(Source: Parliment.UK via Andy Sennitt on PCJ Media’s Facebook Page)
Government should fund BBC Monitoring, not the licence fee payer
It was a mistake to end Government funding for BBC Monitoring in 2013 and that change should be reversed, say MPs on the Foreign Affairs Committee.
The Foreign Affairs Committee says BBC Monitoring is vital to the FCO’s scrutiny of developing events across the world. Highly valued by the Government, the service translates and analyses news and information from freely available media sources in 100 different languages and covering 150 countries.
Triggered by a shortfall of £4m in funding, the BBC now proposes an extensive restructure of the service, which would mean the closure of 40% of BBC Monitoring posts in the UK and 20% of posts abroad, and relocation of the service from Caversham to London.
The Government is the prime customer for the service. The Foreign Affairs Committee believes Government should restore funding for open source monitoring of media sources overseas, whether they pay BBC Monitoring or carry out the work themselves.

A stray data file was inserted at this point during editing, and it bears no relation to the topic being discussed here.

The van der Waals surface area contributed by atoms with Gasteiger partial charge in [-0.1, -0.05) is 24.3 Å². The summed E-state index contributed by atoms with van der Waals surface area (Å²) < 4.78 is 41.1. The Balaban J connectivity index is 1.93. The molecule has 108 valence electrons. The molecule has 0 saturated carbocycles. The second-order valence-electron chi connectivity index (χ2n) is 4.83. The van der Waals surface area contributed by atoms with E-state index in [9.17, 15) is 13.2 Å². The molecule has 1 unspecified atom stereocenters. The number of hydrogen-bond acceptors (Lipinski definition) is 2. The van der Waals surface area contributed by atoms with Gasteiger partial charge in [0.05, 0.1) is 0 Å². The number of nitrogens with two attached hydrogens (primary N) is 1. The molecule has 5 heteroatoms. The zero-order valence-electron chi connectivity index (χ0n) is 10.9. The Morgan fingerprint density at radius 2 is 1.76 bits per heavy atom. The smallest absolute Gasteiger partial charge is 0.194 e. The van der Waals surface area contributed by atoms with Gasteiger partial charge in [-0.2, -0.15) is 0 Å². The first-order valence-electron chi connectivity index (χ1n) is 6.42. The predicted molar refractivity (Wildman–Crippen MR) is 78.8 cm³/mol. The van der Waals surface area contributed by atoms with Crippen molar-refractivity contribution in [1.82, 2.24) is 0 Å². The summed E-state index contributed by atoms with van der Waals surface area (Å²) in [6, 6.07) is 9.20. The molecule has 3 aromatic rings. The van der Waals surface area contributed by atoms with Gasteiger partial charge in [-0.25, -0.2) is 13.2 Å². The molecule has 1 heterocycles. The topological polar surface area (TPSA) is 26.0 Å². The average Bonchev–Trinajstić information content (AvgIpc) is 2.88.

Chair of the Committee, Crispin Blunt MP, commented:
“BBC Monitoring is a highly regarded organisation whose work is more important than ever.
These cuts to BBC Monitoring, proposed by the BBC, are simply not in the interest of the UK Government. They will not help the FCO improve its performance in detecting trends and undercurrents overseas that have implications for UK policy – something it notably failed to do in Libya, for instance. Given the vast increase in social media output, this kind of monitoring is more important than ever.
Other countries with similar operations fund them from central Government. The principal benefit of the output of BBC Monitoring is better-informed Government policy, which is why the Government should fund it, not the licence fee payer. It’s notable that in the face of these cuts, government departments are in the process of recreating this capability internally. This should not be necessary and we should be bolstering the work of BBC Monitoring, not cutting it.”